High School English, language, and composition teacher at Alliance Patti & Peter Neuwirth Leadership Academy
Before I was a teacher at Alliance Patti & Peter Neuwirth Leadership Academy, I was an English teacher at Santee Education Complex. Alliance and Santee are just two miles apart and serve a similar population of students, but the schools might as well be on different planets.
I am not for or against unions; I am for collaboration and against division. At Santee, UTLA for the most part was the instigator of division, pitting the teachers against the administration and causing rifts between the teachers themselves—even causing some teachers to bully others.
I remember one time when our principal asked us to grade benchmark tests to assess our students’ strengths and weaknesses. The union said, “no” even though you would think us teachers would have wanted to know where our students were.
The fact is: as a union teacher, I was expected to do less, not more.
I’ve been at an Alliance school, Neuwirth, for five years now, and all of us — teachers, counselors, assistant principals, principals — are rewarded for putting our students first and helping them to achieve as much as possible.
I am our English department’s head, and I have had the freedom to spearhead other initiatives that make my school better: I created what we call the Framework for Effective Learners (FEL) to help our students to become the architects of their own educational success; created a chapter of Junior State of America (a civic engagement club) that is over 150 member strong at Neuwirth; and worked with students to found a chapter of the National Honor Society.
I first found out about UTLA’s effort to unionize Alliance teachers when two union representatives knocked on my door in Torrance on a Saturday uninvited about a month or so ago. After I got over my initial surprise that they had my address, I asked them in to chat and found them to be polite but thoroughly unconvincing. They wanted me to start a union at my school.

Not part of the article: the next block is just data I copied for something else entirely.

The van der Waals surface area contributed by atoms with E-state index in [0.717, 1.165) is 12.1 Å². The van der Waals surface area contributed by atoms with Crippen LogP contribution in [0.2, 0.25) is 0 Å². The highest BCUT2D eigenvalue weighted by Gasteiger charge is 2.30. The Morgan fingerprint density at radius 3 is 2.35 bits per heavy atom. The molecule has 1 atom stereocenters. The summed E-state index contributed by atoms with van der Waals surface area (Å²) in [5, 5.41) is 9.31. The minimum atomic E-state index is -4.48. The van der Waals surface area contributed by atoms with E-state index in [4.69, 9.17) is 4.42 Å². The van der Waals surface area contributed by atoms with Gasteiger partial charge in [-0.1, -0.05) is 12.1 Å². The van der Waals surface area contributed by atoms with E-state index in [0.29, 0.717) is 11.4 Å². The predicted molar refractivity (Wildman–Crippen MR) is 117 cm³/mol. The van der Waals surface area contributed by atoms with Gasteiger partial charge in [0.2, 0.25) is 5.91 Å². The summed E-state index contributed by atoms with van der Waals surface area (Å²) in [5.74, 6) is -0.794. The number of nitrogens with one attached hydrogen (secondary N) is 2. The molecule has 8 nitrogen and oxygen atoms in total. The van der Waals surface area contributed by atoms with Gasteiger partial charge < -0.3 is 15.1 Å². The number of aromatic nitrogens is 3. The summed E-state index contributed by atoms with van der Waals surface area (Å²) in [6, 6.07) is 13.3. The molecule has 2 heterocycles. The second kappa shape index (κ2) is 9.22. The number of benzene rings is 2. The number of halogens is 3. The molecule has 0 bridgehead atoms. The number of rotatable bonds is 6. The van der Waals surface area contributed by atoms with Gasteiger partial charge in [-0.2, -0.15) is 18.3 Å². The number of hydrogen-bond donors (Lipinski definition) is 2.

The union reps argued that if a union represented us, our jobs would be more secure, we would be protected from our administration, and our voices would be heard. Everything they promised was attached to some act of division. They even admitted that their meetings are made up of disenfranchised teachers.
My response? At my school, we are a team, a family, whose voices are not only heard but acted upon; whose principal acts more like a big brother. My response? UTLA, as it is today, would cause my school’s culture to become fragmented and our jobs less secure.
Under UTLA, LAUSD teachers haven’t gotten a raise in eight years. If I were paying someone about a million of dollars a month (as Los Angeles teachers are), I’d expect them to do the single most important part of their job — negotiate a contract. I can do and have done a better job than UTLA by speaking on my own behalf to my boss. Performance based pay will be here for Alliance next year, and I am certain that teachers who haven’t disenfranchised themselves and I will leap at our salary.
Speaking of performance, the UTLA reps’ job security claims hit a nerve in me. Even though I was a top performing unionized English teacher at Santee (my students first time CAHSEE pass rate was 78% while the school’s average was 17%!), I got a pink slip at the end of my first year because of the “last in, first out” rules negotiated into the union contract. How is facilitating layoffs protecting teachers’ jobs? In contrast, at Alliance, my reputation is based on what I do and the effort I put in. My job security is firmly in my own hands.
The reps’ claim about “my voice” also hit a nerve. One of the greatest things about being an Alliance teacher is that my voice is heard loud and clear. During my time at Santee, I attended union meetings where my voice was consistently discounted. As a matter of fact--because a majority of teachers at Santee felt the same way about our voice, we passed a “No-Confidence Vote” regarding UTLA’s representation of us.
All I can echo is this: A house divided falls. Until UTLA can achieve a track record of facilitating between all stakeholders successful collaboration that leads to highly effective schools, UTLA has earned no place as a middleman in Alliance, no place at Neuwirth.
I strongly encourage my Alliance colleagues to think twice before accepting the empty promises of UTLA. I strongly encourage my peers to chat with your principals, one on one, like you would a friend to work out your path to success collaboratively rather than through a divisive contractor.